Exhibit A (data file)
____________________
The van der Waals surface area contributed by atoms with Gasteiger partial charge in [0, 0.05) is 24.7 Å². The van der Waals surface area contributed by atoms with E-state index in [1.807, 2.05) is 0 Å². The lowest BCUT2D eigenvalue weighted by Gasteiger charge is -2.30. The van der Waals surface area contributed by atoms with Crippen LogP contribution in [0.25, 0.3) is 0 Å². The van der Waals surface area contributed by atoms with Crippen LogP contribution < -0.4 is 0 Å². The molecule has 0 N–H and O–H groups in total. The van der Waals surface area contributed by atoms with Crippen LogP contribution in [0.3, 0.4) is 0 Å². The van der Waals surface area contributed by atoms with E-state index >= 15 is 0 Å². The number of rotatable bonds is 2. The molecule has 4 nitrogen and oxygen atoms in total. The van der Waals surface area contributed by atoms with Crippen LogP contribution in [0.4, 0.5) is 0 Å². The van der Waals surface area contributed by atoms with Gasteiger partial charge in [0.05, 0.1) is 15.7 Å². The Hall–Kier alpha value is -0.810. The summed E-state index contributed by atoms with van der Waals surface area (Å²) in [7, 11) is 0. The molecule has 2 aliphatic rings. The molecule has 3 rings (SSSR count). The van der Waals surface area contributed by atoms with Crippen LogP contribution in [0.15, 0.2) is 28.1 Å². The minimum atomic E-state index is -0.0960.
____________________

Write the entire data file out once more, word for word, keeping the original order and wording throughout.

The van der Waals surface area contributed by atoms with Gasteiger partial charge in [0, 0.05) is 24.7 Å². The van der Waals surface area contributed by atoms with E-state index in [1.807, 2.05) is 0 Å². The lowest BCUT2D eigenvalue weighted by Gasteiger charge is -2.30. The van der Waals surface area contributed by atoms with Crippen LogP contribution in [0.25, 0.3) is 0 Å². The van der Waals surface area contributed by atoms with Crippen LogP contribution < -0.4 is 0 Å². The molecule has 0 N–H and O–H groups in total. The van der Waals surface area contributed by atoms with Crippen LogP contribution in [0.3, 0.4) is 0 Å². The van der Waals surface area contributed by atoms with E-state index >= 15 is 0 Å². The number of rotatable bonds is 2. The molecule has 4 nitrogen and oxygen atoms in total. The van der Waals surface area contributed by atoms with Crippen LogP contribution in [0.4, 0.5) is 0 Å². The van der Waals surface area contributed by atoms with Gasteiger partial charge in [0.05, 0.1) is 15.7 Å². The Hall–Kier alpha value is -0.810. The summed E-state index contributed by atoms with van der Waals surface area (Å²) in [7, 11) is 0. The molecule has 2 aliphatic rings. The molecule has 3 rings (SSSR count). The van der Waals surface area contributed by atoms with Crippen LogP contribution in [0.15, 0.2) is 28.1 Å². The minimum atomic E-state index is -0.0960.